Washington DC - 14th March 2024: Taoiseach Leo Varadkar today awarded the prestigious Science Foundation Ireland (SFI) St. Patrick’s Day Science Medal to Dr Eamonn Keogh, Distinguished Professor of Computer Science, University of California, Riverside, and to Mr John Hartnett, Founder and CEO of SVG Ventures|THRIVE, in honour of their exceptional contribution to research and innovation.

The SFI St. Patrick’s Day Science Medal is awarded annually to two distinguished US-based science, engineering or technology leaders with strong Irish connections. This award recognises their support in developing the research ecosystem in Ireland and beyond.

At a celebratory event in Washington DC, Taoiseach Leo Varadkar congratulated the recipients, saying: “On behalf of the Government of Ireland and Science Foundation Ireland, I am delighted to present the SFI St. Patrick’s Day Science Medal to Dr Eamonn Keogh and Mr John Hartnett. This award recognises their outstanding success in data mining and agri-food.

“The Irish Government is backing innovative research that will help us to respond to challenges in changes in society, both in Ireland and globally. Our Research and Innovation Strategy ‘Impact 2030’ is guiding our plans to be a global innovation leader.

“The work of Dr Keogh and Mr Hartnett really demonstrates the quality of research being undertaken by the US-Ireland diaspora. They are driving transformational research and innovation. This work is already helping us to respond to global challenges in areas like climate change, healthcare, and digitalisation.”

Recipient of the SFI St. Patrick’s Science Day Medal for Academia, Dr Eamonn Keogh, holds the position of Distinguished Professor and Ross Family Chair at the Department of Computer Science, University of California, Riverside. Born and raised in Dublin, Ireland, Dr Keogh completed studies at California State, San Marcos, and the University of California, Irvine. He is a world-leading expert in the field of data mining and machine learning and was the first person to apply the power of data mining to the problem of flying insect classification in agriculture. This body of work is being increasingly commercialised worldwide to prevent crop losses by insect pests. He is currently the only person to have won three independent Bill and Melinda Gates Grand Challenge Awards, and the only person to be a three-time Bell Labs Prize finalist. He is co-founder of the Keogh-Yoshii Scholarship for underrepresented students in computer science.

On receiving the award, Dr Keogh said: “I am honoured to accept the 2024 SFI St. Patrick’s Day Science Medal for my work on data mining and computational entomology. I am proud to note that in recent years we have seen my work on computational entomology deployed in a dozen countries, helping to reduce food insecurity by helping to survey and control insect pests. I am pleased to have maintained a connection with my Irish roots, collaborating with Irish colleagues regularly, and engaging with Irish primary and post-primary schools.”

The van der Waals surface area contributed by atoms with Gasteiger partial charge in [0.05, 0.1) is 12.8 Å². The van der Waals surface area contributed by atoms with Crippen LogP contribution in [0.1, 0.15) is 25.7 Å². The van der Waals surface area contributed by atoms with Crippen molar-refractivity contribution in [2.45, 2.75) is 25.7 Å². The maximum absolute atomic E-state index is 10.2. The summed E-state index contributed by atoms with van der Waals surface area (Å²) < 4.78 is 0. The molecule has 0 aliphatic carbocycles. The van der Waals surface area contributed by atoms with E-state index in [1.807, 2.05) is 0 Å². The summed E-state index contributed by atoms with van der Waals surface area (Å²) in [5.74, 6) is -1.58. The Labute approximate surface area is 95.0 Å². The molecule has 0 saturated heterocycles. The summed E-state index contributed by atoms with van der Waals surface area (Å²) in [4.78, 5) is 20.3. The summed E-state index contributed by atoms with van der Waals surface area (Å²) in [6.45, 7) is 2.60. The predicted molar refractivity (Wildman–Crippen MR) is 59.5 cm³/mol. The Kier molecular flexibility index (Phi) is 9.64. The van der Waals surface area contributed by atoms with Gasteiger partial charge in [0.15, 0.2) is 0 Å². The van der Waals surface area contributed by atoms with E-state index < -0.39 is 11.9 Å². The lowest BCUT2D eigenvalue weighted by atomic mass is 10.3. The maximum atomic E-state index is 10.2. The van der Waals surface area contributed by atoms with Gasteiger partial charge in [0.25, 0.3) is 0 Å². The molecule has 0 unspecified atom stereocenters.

Recipient of the SFI St. Patrick’s Day Science Medal for Industry, Mr John Hartnett, is the founder and CEO of SVG Ventures|THRIVE, a global agri-food innovation and investment platform in Silicon Valley that accelerates, invests and works with entrepreneurs, investors and Fortune 500 corporations to advance the future of food and agriculture globally. SVG Ventures is ranked as the most active agtech investor with over 80 investments in the sector. Mr Hartnett, a Limerick native, is a veteran in the technology industry who supports and mentors companies as they transition from education and research to start-up. Based in California, he founded the Irish Technology Leadership Group (ITLG), a network of global Irish technology leaders that fosters links between the USA and Ireland. In 2014, John launched the ITLG Young Innovators Event to promote the development of leadership and innovation in Irish youth, and to ignite a passion for technology and entrepreneurship.

Receiving the award, Mr Hartnett said: “I am honoured to accept the SFI St. Patrick’s Day Science Medal. At SVG Ventures|THRIVE we care deeply about innovation in the agri-food sector, particularly using technology to advance research. Investment in these areas is vital for ensuring a more sustainable future for food and agriculture. Through my work with the ITLG, I have been delighted to bring delegations of investors and technology leaders to Ireland, increasing collaboration with the USA in the key areas of entrepreneurship, female leadership, young innovators and education.”

Professor Philip Nolan, Director General, SFI, said: “I congratulate Dr Eamonn Keogh and Mr John Harnett on receiving the prestigious SFI St. Patrick’s Day Science Medal. Their significant achievements show the talent and contribution of the Irish diaspora in science, technology and engineering. Their outstanding contributions are recognised today, as are their contributions to research in Ireland, and the development of strong transatlantic research and innovation connections. US-Ireland research collaborations create significant value to both countries, across academia and industry. We look forward to continuing to work together to evolve and deepen these US-Ireland partnerships and harnessing the benefits for our economies and societies.”